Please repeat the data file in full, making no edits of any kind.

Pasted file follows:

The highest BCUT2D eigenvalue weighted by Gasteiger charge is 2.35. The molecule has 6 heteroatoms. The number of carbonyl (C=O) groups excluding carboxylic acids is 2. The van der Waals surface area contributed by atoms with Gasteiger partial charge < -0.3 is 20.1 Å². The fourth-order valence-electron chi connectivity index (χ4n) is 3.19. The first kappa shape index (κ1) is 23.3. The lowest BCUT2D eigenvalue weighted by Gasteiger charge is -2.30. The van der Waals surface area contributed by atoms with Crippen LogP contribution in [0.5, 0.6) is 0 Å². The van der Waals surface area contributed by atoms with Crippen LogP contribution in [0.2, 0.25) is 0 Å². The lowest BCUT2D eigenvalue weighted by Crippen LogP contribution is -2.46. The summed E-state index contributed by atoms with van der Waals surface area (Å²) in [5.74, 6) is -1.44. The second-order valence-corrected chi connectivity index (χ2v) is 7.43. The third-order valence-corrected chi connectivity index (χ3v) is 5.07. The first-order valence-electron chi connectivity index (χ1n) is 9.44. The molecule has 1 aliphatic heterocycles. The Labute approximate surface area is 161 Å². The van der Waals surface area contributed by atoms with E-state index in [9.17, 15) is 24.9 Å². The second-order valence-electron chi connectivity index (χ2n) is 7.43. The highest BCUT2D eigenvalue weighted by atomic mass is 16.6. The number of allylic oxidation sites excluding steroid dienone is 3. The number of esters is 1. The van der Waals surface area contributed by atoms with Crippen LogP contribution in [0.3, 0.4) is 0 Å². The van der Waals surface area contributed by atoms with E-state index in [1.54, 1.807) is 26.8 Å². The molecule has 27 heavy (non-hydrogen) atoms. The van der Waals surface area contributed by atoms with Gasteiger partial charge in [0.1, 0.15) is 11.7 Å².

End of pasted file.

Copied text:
The highest BCUT2D eigenvalue weighted by Gasteiger charge is 2.35. The molecule has 6 heteroatoms. The number of carbonyl (C=O) groups excluding carboxylic acids is 2. The van der Waals surface area contributed by atoms with Gasteiger partial charge < -0.3 is 20.1 Å². The fourth-order valence-electron chi connectivity index (χ4n) is 3.19. The first kappa shape index (κ1) is 23.3. The lowest BCUT2D eigenvalue weighted by Gasteiger charge is -2.30. The van der Waals surface area contributed by atoms with Crippen LogP contribution in [0.5, 0.6) is 0 Å². The van der Waals surface area contributed by atoms with Crippen LogP contribution in [0.2, 0.25) is 0 Å². The lowest BCUT2D eigenvalue weighted by Crippen LogP contribution is -2.46. The summed E-state index contributed by atoms with van der Waals surface area (Å²) in [5.74, 6) is -1.44. The second-order valence-corrected chi connectivity index (χ2v) is 7.43. The third-order valence-corrected chi connectivity index (χ3v) is 5.07. The first-order valence-electron chi connectivity index (χ1n) is 9.44. The molecule has 1 aliphatic heterocycles. The Labute approximate surface area is 161 Å². The van der Waals surface area contributed by atoms with E-state index in [9.17, 15) is 24.9 Å². The second-order valence-electron chi connectivity index (χ2n) is 7.43. The highest BCUT2D eigenvalue weighted by atomic mass is 16.6. The number of allylic oxidation sites excluding steroid dienone is 3. The number of esters is 1. The van der Waals surface area contributed by atoms with Crippen LogP contribution in [0.3, 0.4) is 0 Å². The van der Waals surface area contributed by atoms with E-state index in [1.54, 1.807) is 26.8 Å². The molecule has 27 heavy (non-hydrogen) atoms. The van der Waals surface area contributed by atoms with Gasteiger partial charge in [0.1, 0.15) is 11.7 Å².